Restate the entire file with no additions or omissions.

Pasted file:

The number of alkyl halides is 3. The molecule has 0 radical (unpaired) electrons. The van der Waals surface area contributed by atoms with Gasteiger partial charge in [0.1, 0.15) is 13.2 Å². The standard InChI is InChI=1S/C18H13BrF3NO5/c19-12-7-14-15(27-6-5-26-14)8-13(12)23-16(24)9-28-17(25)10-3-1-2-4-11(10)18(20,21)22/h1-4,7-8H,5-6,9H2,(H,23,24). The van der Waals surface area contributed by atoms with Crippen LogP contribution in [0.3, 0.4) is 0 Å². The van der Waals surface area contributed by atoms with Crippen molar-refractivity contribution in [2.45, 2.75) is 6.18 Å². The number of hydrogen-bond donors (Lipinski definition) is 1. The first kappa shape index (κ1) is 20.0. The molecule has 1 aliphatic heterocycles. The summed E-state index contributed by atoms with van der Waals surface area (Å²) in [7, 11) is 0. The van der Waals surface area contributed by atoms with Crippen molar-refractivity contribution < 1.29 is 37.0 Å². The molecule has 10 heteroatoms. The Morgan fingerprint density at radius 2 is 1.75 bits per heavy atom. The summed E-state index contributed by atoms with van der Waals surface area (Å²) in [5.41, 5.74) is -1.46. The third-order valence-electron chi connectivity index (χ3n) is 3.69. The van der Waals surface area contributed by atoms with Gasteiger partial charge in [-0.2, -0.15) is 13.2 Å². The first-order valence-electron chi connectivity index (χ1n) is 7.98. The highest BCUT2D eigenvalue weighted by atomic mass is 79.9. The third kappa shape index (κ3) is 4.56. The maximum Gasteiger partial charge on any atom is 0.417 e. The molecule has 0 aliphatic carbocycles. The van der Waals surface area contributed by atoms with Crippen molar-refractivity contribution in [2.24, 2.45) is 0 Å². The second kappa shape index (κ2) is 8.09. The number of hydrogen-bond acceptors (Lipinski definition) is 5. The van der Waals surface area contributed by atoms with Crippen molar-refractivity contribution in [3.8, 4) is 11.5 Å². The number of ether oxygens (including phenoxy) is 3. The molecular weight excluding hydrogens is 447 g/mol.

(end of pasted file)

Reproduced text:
The number of alkyl halides is 3. The molecule has 0 radical (unpaired) electrons. The van der Waals surface area contributed by atoms with Gasteiger partial charge in [0.1, 0.15) is 13.2 Å². The standard InChI is InChI=1S/C18H13BrF3NO5/c19-12-7-14-15(27-6-5-26-14)8-13(12)23-16(24)9-28-17(25)10-3-1-2-4-11(10)18(20,21)22/h1-4,7-8H,5-6,9H2,(H,23,24). The van der Waals surface area contributed by atoms with Crippen LogP contribution in [0.3, 0.4) is 0 Å². The van der Waals surface area contributed by atoms with Crippen molar-refractivity contribution in [2.45, 2.75) is 6.18 Å². The number of hydrogen-bond donors (Lipinski definition) is 1. The first kappa shape index (κ1) is 20.0. The molecule has 1 aliphatic heterocycles. The summed E-state index contributed by atoms with van der Waals surface area (Å²) in [7, 11) is 0. The van der Waals surface area contributed by atoms with Crippen molar-refractivity contribution < 1.29 is 37.0 Å². The molecule has 10 heteroatoms. The Morgan fingerprint density at radius 2 is 1.75 bits per heavy atom. The summed E-state index contributed by atoms with van der Waals surface area (Å²) in [5.41, 5.74) is -1.46. The third-order valence-electron chi connectivity index (χ3n) is 3.69. The van der Waals surface area contributed by atoms with Gasteiger partial charge in [-0.2, -0.15) is 13.2 Å². The first-order valence-electron chi connectivity index (χ1n) is 7.98. The highest BCUT2D eigenvalue weighted by atomic mass is 79.9. The third kappa shape index (κ3) is 4.56. The maximum Gasteiger partial charge on any atom is 0.417 e. The molecule has 0 aliphatic carbocycles. The van der Waals surface area contributed by atoms with Crippen molar-refractivity contribution in [2.24, 2.45) is 0 Å². The second kappa shape index (κ2) is 8.09. The number of hydrogen-bond acceptors (Lipinski definition) is 5. The van der Waals surface area contributed by atoms with Crippen molar-refractivity contribution in [3.8, 4) is 11.5 Å². The number of ether oxygens (including phenoxy) is 3. The molecular weight excluding hydrogens is 447 g/mol.